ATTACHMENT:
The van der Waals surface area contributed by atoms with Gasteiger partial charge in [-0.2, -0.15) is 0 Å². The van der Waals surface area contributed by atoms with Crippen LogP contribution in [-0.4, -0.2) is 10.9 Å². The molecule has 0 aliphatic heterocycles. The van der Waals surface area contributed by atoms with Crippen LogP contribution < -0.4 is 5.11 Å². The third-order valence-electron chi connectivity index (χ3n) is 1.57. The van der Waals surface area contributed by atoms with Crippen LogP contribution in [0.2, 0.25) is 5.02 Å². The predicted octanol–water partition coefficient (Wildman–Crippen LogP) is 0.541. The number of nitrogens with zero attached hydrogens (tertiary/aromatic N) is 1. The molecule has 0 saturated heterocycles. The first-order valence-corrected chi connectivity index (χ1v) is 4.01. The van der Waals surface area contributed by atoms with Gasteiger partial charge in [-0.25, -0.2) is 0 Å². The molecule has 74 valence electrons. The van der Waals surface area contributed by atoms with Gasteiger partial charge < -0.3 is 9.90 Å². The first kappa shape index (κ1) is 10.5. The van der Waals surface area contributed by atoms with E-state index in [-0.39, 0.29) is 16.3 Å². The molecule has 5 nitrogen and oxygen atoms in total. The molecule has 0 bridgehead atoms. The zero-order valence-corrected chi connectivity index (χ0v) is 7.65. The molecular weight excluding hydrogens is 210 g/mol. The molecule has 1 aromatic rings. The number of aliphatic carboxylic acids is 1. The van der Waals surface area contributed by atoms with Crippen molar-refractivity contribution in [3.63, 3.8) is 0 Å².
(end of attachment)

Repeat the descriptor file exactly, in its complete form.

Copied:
The van der Waals surface area contributed by atoms with Gasteiger partial charge in [-0.2, -0.15) is 0 Å². The van der Waals surface area contributed by atoms with Crippen LogP contribution in [-0.4, -0.2) is 10.9 Å². The molecule has 0 aliphatic heterocycles. The van der Waals surface area contributed by atoms with Crippen LogP contribution < -0.4 is 5.11 Å². The third-order valence-electron chi connectivity index (χ3n) is 1.57. The van der Waals surface area contributed by atoms with Crippen LogP contribution in [0.2, 0.25) is 5.02 Å². The predicted octanol–water partition coefficient (Wildman–Crippen LogP) is 0.541. The number of nitrogens with zero attached hydrogens (tertiary/aromatic N) is 1. The molecule has 0 saturated heterocycles. The first-order valence-corrected chi connectivity index (χ1v) is 4.01. The van der Waals surface area contributed by atoms with Gasteiger partial charge in [-0.25, -0.2) is 0 Å². The molecule has 74 valence electrons. The van der Waals surface area contributed by atoms with Gasteiger partial charge < -0.3 is 9.90 Å². The first kappa shape index (κ1) is 10.5. The van der Waals surface area contributed by atoms with E-state index in [-0.39, 0.29) is 16.3 Å². The molecule has 5 nitrogen and oxygen atoms in total. The molecule has 0 bridgehead atoms. The zero-order valence-corrected chi connectivity index (χ0v) is 7.65. The molecular weight excluding hydrogens is 210 g/mol. The molecule has 1 aromatic rings. The number of aliphatic carboxylic acids is 1. The van der Waals surface area contributed by atoms with Crippen molar-refractivity contribution in [3.63, 3.8) is 0 Å².